3. The most obvious one: The directions the pylons are facing is wrong!!! When the yacht is totally detached from the saucer of the Enterprise , flying towards the planet the pylons are facing DOWN (look at the screenshot and the conceptional drawings). The pylons of the model are facing UP!

The problem with those problems: Except the third one you`ll have to do extremely surgery to the model, and regarding to the fact that it is a limited edition collectors item that can be a problem (if you are a collector yourself or planning to sell it away in the future). I for myself have not chosen yet if i will fix the wrong pylon-color and the wrong shapes of the nose and the nacelles, but i have taken action to the wrong facing pylons: The Model is only glued together directly at its front and back, so it is possible to open it at the sides. The pylons only sticks in two little "noses", so if you CAREFULLY bent the two halfes of the main hull apart you`ll be able to get those pylons out of the ship without leaving any mark. Simply turn them around and change the port and starboard nacelle/pylon set, and you are much closer to the movie-look.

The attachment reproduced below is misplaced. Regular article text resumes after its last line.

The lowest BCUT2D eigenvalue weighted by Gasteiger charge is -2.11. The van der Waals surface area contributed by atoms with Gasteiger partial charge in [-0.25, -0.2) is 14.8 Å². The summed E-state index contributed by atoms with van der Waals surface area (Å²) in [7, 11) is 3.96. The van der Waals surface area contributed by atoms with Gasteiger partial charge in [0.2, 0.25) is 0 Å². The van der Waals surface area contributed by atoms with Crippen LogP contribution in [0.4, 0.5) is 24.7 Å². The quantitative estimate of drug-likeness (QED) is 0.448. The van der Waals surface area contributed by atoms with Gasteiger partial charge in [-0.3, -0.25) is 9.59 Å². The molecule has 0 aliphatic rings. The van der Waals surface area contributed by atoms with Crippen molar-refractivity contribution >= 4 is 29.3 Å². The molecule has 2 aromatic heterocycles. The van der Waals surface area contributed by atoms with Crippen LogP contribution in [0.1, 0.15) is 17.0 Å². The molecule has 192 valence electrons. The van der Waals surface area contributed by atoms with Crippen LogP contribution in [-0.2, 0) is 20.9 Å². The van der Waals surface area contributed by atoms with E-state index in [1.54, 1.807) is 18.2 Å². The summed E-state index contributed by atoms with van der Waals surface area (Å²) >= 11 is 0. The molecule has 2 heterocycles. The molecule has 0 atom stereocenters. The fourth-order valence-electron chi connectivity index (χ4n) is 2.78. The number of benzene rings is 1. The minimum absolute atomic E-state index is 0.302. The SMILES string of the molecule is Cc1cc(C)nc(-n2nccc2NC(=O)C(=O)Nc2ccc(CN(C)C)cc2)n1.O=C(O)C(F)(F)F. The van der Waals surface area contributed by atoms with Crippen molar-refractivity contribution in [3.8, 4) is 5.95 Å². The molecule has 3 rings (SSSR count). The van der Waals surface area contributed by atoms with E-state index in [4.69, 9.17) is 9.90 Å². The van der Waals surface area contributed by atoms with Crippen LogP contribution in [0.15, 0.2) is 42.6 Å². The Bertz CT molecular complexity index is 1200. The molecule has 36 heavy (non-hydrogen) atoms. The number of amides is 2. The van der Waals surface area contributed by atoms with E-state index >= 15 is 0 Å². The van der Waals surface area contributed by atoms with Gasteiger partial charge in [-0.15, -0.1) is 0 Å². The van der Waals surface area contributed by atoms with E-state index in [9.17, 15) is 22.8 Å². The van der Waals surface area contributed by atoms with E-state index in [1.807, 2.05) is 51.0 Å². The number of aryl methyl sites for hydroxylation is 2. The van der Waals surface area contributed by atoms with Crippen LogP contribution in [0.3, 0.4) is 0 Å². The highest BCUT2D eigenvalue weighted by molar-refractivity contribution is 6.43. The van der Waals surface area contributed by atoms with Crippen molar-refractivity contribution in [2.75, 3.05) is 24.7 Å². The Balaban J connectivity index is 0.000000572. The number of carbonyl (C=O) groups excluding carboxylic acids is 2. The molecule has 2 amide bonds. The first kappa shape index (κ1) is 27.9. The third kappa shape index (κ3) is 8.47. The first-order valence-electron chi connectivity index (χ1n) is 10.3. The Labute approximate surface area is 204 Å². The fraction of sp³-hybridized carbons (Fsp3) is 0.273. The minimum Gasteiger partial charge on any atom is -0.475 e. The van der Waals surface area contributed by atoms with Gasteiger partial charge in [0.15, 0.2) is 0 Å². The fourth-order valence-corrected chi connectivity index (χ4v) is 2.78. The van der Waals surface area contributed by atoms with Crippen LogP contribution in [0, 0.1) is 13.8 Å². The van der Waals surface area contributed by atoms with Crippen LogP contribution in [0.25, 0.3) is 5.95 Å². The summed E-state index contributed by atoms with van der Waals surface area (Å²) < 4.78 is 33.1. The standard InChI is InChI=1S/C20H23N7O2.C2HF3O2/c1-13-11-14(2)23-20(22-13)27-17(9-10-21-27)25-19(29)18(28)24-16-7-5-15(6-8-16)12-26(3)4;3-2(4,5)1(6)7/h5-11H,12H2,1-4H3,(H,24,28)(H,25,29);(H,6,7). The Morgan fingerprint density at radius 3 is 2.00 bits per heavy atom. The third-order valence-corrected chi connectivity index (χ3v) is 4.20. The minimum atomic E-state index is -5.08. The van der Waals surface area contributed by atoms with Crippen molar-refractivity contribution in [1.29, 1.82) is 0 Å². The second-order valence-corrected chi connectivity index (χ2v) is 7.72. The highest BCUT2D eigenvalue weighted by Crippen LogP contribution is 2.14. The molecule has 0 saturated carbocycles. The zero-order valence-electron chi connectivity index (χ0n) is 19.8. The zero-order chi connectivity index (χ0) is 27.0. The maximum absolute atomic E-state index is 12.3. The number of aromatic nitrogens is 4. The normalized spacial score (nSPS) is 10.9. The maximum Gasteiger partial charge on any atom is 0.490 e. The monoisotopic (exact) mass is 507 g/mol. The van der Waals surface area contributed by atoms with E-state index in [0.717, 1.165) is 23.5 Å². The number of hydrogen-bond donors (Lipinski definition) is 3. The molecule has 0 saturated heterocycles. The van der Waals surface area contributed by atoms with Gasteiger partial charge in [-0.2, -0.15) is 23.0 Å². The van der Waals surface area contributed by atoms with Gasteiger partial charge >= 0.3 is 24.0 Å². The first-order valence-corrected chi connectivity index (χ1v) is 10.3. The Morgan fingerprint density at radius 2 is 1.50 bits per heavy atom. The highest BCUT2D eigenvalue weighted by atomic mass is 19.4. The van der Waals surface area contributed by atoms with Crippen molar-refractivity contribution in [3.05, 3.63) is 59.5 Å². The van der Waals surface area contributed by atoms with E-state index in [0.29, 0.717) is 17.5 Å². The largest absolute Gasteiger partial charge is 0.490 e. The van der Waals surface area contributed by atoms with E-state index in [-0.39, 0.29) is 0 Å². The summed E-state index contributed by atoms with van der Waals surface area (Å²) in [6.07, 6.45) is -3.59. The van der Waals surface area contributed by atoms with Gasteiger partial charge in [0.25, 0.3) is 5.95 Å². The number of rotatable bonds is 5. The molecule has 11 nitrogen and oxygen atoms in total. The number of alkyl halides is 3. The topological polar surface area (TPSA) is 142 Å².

Ok, now you have another problem: The printed markings on the nacelles are wrong-sided now, but this is not so extremely obvious than the other thing. Fixing the marking-problem will also alter the condition as a collectible, so you have to choose wether or not you will do it.

There is a discussion going around wether or not this sculpture is molded from a filming miniature: Let me tell you that this seems to be a marketing-quotation, because the "Certificate of authenticity", signed by John Eaves, Star Trek Illustrator is only speaking about "with PARTS molded directly from items used in the filming of Star Trek: First contact and Star Trek: Insurrection.". The base is molded 1:1 from the plaque used in Insurrection, and I will not contradict that especially the bottom is maybe molded from conceptional parts made for the FX-department to get a "look and feel" for the finally used CGIs, but as the certificate tells not the entire model, just PARTS of the molds are used for the movies!